Request more information
Flooding as a national problem
Until the late 1960s, most
property owners were unable to get insurance against flood damage.
Private insurance firms, aware of the potential for catastrophic losses
were unwilling to assume the financial risk. This put the burden
on taxpayers to provide costly disaster relief to a growing number of
In 1968, Congress addressed this issue by creating the National Flood
Insurance Program (NFIP). This federal program provides flood insurance
at a reasonable cost in exchange for the careful management of
flood-prone areas by local communities.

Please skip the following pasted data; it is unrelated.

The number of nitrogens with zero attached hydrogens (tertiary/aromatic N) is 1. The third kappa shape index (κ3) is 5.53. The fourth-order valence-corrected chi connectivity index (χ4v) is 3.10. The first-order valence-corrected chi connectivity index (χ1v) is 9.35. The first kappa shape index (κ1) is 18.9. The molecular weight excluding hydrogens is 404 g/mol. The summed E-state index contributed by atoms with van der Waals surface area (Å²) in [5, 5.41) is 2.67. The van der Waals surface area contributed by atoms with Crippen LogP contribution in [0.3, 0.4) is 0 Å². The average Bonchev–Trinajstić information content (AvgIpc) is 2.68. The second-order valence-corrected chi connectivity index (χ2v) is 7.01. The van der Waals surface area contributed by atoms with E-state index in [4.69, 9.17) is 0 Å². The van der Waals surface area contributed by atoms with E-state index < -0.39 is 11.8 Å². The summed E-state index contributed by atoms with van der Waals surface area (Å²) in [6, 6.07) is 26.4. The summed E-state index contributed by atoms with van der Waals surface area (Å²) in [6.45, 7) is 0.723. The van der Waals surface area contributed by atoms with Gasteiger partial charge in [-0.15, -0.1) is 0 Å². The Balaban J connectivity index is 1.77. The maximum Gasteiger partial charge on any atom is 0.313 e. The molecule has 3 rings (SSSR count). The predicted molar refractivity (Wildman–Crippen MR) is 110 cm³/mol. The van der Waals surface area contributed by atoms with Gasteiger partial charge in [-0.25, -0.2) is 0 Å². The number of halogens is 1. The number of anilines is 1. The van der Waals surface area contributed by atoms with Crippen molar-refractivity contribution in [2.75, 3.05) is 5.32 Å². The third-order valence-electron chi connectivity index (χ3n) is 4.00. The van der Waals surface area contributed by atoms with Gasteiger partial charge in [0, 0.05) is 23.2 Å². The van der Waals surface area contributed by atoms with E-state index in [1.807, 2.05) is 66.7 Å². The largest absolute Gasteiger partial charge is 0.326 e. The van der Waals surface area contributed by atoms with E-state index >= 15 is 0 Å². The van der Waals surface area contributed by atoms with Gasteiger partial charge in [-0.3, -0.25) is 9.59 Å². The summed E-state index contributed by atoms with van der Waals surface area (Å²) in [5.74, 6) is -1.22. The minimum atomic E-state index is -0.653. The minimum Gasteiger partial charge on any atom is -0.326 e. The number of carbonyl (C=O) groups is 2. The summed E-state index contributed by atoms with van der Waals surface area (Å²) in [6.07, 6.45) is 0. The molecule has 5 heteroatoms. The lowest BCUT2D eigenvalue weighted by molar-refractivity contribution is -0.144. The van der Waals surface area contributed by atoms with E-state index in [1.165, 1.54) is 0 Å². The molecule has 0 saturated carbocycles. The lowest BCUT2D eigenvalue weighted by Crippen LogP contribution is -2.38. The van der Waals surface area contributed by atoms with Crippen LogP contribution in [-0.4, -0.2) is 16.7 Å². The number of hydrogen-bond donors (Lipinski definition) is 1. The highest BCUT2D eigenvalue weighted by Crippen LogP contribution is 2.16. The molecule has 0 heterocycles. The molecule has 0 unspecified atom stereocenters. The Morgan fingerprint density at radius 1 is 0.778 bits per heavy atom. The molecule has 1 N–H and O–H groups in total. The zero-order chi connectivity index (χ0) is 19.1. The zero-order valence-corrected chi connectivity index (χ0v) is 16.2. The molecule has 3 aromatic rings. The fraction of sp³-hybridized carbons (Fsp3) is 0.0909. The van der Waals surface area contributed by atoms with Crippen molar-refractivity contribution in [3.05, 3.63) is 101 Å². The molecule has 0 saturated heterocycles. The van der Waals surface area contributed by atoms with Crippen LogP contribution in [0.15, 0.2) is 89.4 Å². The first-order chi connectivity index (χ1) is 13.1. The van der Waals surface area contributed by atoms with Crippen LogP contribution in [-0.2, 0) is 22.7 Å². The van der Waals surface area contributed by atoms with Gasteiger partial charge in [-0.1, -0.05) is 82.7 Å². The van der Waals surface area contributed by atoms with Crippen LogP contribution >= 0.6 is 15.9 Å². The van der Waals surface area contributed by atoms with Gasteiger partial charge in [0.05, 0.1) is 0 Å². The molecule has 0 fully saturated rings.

Today the NFIP serves over 4 million customers in over 18,000
communities across the country. It is administered by the Federal
Emergency Management Agency (FEMA) through its Federal Insurance
Administration. To become eligible, a community first enters the
emergency phase of the NFIP by adopting preliminary actions to reduce
the threat of flooding. Everyone in the community can then apply
for limited amounts of flood insurance at federally subsidized rates.
Much higher levels of insurance become available when a community
qualifies for the regular phase of the program. This occurs after
FEMA has conducted a detailed flood study and local officials have
enacted more stringent measures to safeguard life and property from
future flooding. To find out whether your community is eligible,
ask your Farmers Insurance agent.